There is a Tide (by Agatha Christie)

I don't generally like crime fiction much, but I do enjoy the occasional Agatha Christie. This one, 'There is a Tide', revolves around a family who had hoped to inherit a significant amount of money. However deceased the wealthy relative married shortly before dying, so his new wife gets everything. Then, not surprisingly (given the author) a murder or two happens, and Hercule Poirot gets involved.

I found it quite hard to get into this book at first, since the cast is rather large and everyone needed to be introduced in the early chapters. There's a lot of hearsay too, and it was difficult to grasp who was who, particularly since so many belong to one family, so they all share a surname. However by about a quarter of the way through, it began to get interesting, and by the time I was in the last few chapters I could barely put it down.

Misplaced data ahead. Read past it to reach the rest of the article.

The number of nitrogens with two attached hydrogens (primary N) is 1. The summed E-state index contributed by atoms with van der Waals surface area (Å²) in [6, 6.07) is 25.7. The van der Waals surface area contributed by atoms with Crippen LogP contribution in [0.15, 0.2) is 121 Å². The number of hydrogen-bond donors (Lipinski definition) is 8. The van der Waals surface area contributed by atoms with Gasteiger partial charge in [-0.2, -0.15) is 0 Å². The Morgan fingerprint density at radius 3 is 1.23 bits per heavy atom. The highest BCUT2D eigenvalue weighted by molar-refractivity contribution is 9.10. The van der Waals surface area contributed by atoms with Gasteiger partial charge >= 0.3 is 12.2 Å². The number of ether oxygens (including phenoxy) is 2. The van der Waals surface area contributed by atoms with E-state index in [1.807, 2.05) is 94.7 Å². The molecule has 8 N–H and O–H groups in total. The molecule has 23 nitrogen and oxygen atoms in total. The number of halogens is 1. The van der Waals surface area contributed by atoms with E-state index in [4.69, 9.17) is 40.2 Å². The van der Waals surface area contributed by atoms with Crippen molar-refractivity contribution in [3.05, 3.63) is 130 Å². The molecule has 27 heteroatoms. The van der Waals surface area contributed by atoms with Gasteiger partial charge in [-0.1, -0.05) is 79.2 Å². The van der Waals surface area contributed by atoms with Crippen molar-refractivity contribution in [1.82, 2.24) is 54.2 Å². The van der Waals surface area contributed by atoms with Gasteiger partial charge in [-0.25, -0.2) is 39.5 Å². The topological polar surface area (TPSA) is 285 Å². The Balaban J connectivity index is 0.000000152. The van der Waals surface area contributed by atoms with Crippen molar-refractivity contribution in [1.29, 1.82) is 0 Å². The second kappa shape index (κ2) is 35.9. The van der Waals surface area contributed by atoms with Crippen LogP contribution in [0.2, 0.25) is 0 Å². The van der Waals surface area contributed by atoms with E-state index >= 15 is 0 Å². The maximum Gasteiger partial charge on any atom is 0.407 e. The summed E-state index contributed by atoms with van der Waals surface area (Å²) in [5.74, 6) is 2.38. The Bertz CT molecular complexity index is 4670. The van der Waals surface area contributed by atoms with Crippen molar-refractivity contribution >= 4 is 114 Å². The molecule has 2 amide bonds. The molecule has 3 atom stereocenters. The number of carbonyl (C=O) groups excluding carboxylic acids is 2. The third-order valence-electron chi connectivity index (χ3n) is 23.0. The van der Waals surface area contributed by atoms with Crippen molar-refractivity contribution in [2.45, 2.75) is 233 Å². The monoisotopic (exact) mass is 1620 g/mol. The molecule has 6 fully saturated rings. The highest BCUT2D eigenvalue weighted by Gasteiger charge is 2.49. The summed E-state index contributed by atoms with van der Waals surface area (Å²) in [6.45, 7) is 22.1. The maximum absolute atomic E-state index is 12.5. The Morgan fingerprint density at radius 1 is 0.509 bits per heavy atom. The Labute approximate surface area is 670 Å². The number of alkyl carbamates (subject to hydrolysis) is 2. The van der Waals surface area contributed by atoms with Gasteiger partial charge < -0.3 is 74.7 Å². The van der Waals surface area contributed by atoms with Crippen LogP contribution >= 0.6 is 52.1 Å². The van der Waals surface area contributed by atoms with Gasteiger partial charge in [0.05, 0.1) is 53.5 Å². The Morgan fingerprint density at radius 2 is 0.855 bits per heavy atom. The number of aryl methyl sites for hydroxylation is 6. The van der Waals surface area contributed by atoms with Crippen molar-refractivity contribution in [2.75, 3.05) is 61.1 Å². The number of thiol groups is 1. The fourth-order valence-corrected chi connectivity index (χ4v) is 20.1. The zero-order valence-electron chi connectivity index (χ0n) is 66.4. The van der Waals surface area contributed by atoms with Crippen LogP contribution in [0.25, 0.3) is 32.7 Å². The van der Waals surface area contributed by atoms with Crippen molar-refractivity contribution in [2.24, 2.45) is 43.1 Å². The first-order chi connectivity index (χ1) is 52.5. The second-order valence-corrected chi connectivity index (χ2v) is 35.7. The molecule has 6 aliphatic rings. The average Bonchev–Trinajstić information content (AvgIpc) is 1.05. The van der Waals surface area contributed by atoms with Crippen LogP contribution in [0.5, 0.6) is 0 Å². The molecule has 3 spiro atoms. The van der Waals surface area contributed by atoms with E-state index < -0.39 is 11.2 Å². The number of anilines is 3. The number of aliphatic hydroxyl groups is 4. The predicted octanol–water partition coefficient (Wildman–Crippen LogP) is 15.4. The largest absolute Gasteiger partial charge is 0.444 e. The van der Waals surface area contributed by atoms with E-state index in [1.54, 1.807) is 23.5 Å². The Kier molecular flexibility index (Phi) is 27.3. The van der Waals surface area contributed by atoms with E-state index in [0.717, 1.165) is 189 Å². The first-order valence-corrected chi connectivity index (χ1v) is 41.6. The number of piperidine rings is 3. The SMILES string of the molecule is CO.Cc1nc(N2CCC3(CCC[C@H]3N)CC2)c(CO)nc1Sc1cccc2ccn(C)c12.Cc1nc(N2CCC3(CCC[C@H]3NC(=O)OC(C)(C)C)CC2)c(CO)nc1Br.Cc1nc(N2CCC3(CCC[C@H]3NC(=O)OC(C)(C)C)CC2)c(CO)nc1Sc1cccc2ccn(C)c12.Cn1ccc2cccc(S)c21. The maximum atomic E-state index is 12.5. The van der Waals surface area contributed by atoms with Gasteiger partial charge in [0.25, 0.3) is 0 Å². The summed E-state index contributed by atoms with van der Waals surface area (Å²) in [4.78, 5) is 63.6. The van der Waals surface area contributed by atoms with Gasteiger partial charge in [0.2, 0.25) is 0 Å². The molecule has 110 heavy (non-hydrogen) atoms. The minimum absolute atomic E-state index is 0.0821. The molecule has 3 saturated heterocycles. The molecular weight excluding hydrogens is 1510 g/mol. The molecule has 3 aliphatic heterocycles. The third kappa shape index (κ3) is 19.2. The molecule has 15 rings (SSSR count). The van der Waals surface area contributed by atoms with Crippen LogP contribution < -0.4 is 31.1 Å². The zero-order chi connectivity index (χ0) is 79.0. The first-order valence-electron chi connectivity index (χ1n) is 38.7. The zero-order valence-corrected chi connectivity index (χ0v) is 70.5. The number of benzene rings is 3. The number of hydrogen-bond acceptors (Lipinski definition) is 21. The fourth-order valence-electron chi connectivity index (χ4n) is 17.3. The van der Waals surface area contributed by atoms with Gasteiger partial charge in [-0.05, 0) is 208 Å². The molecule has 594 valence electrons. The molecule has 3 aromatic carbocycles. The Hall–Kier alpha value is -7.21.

It's a clever plot, relying on the understanding of human nature more than anything, although I'm not sure if I could ever have guessed the ending. There weren't the usual clues, or not any that I could spot, and I didn't feel the climax was quite realistic. I thought the final chapter rather bizarre, too. But all in all, quite an enjoyable light read.

You can also read my review of this book, when I read it under the more common title of 'Taken at the Flood', seven years later, with no recollection at all of having read it before! 

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